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Pilaro
November 6th, 2004, 02:57 AM
Well, I saw ILUVNYC had a similar topic about a month and a half ago, and many people seemed eager to help out. I too am applying to college in New York(NYU) and would appreciate any pointers on the essay. Here is my answer to the "ethical dilemmas" question asking me to describe an ethical dilemma and it's impact on me. It is currently 498 words and must remain under 500. Thanks to anyone who reads and helps. :wink:


I come from a family devoted to science, specifically biology. Both my parents are scientists, and both have little time for much that is not easily classified or catalogued. In the summer following sophomore year, a scientific career seemed the logical, not to mention only, choice. Over the following months my opinion of the scientific profession began to evolve. It no longer represented a pinnacle of human achievement. Then one fateful day I stumbled upon the revelation --I actually hate science, biology included.

Summer progressed with some degree of normalcy for two weeks; until the date I first nervously reported to the fortified 1950’s style bomb shelter that housed the USDA laboratories. Lamentably, the interior of the building mirrored the outside; long block corridors clad in a shade of pale green achieved an ambiance comparable to that of a psychiatric ward. Before long my boss, Dr. Judith Stable, a kindly yet severe looking woman who upholds the virtue of lab cleanliness above all else, had me working on both important and menial tasks alike. Time passed quickly.

One day as I was meticulously (in science one must always be careful) entering an endless stream of cattle data into a spreadsheet, I was rudely awakened from my typical post lunch trance. At precisely one o’clock Dr. Stable made an impromptu appearance in the laboratory to announce, “One of our cows, number 163, has just died. We all need to prepare for a posting (autopsy) at one thirty” and after a quick surveillance she added, “Gregory, I noticed some dirt by the autoclave. Please take care of it.”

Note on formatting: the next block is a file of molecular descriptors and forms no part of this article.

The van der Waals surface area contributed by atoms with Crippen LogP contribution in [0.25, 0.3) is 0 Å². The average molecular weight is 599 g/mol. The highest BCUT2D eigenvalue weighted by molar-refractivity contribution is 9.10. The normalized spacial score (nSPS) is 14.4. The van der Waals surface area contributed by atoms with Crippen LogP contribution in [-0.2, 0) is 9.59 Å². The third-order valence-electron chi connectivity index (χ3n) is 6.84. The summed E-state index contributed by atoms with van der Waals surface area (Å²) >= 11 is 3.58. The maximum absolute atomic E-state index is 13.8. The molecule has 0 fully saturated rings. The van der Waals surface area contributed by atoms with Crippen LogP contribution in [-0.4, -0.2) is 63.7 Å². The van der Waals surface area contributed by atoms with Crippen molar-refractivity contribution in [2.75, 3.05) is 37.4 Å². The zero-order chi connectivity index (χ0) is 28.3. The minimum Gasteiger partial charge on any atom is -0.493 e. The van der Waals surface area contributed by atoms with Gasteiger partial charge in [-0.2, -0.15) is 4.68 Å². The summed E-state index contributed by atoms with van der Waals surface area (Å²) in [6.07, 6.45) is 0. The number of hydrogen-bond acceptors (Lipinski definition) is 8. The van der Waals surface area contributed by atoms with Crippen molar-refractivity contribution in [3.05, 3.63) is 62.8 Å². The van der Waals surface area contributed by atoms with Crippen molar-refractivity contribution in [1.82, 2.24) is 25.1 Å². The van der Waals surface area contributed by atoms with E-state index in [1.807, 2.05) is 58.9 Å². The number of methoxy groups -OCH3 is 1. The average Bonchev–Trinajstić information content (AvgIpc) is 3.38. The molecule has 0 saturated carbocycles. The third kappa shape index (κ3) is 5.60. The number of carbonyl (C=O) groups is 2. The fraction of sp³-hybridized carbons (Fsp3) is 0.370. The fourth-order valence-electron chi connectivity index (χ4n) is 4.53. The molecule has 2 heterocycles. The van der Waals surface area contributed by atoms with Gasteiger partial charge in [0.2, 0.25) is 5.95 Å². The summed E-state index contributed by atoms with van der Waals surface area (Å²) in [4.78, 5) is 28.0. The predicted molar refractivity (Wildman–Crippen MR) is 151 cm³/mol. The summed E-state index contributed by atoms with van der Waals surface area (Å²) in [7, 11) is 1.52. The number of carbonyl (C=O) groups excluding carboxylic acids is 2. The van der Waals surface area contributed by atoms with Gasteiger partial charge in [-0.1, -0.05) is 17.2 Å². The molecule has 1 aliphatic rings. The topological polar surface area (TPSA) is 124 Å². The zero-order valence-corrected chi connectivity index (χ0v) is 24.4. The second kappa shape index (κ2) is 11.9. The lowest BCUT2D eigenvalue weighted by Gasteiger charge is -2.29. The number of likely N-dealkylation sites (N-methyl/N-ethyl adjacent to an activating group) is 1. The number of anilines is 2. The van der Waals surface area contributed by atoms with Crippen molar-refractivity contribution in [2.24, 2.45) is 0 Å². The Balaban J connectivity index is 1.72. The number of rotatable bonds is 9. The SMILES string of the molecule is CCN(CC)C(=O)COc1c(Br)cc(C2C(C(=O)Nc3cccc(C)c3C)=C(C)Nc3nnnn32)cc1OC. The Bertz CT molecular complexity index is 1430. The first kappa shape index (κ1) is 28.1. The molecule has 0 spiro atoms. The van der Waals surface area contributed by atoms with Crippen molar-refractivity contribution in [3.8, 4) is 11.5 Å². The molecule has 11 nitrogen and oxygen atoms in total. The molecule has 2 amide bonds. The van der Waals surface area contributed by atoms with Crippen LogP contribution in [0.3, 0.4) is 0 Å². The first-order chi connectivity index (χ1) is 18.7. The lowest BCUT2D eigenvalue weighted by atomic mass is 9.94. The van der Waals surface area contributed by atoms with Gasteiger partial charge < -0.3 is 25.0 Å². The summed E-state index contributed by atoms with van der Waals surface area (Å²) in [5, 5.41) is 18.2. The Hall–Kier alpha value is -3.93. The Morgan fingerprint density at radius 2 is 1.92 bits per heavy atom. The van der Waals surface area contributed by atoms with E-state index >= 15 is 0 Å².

“Of course.” As I vigorously swept, the first emotion I experienced was perverse delight. I had always disliked cow number 163, whose favorite pastime consisted of kicking anyone unfortunate enough to be within range. Now dumping the contents of the dustpan into the wastebasket, my glee quickly turned to dread. I have never had a strong constitution--I nearly fainted during eighth grade health class multiple times; how was I going to handle dissecting a cow? Worse still, my mild mannered co-workers had transformed into a wild pack of ravenous bloodthirsty fiends, excitedly discussing their upcoming roles in the gore. As time dwindled, I attempted to maintain an outwardly cool appearance while frantically fighting a rising tide of anxiety. After much concern, I finally arrived upon an irrefutable fact; I had been performing an experimental assay all day, which could not be abandoned. Mercifully Dr. Stable agreed, and I managed to avert certain disaster at the posting.

After that day, work returned to a more familiar tempo with one small difference. While I continued to work dutifully, I knew that I was not going to follow in the footsteps of my parents and become a scientist. While still undecided, I am much more excited about a possible career in history, political science, or even architecture. I simply do not like science, despite my lineage. And that is a scientifically proven fact.

Edward
November 6th, 2004, 11:11 AM
How a career choice could be qualified as an ethical dilemma?

Pilaro
November 6th, 2004, 02:53 PM
The career choice is an ethical dilemma because both of my parents are scientists and both have really been tying to push me in the same direction. So I thought it seemed like a semi-ethical dilemma, choose science and go with the flow, or choose happiness and make a stand. Failing at the ethical dilemma portion, I can choose the "topic of your choice" for this essay instead.

Pilaro
November 9th, 2004, 01:08 AM
Well, since you (Edward) were probably the only person to read the essay, what did you think of the constuction and generall quality? Any comments are greatly appreciated.

Edward
November 9th, 2004, 02:14 PM
Boring - you need original thoughts, you have to show intellectual curiosity. Interview your parents on the subject of ethics in science – falsifying data, plagiarism, not citing previous research, enslaving graduate students – they must have some stories to tell. Have they educated you on the ethics in science? Present your reasoning on the subject.

Pilaro
November 10th, 2004, 12:36 AM
Thanks for the input, I've gotten lots of mixed messages about the essay, so I thought I should post it up on the board here becuase y'all are a rather intelligent bunch.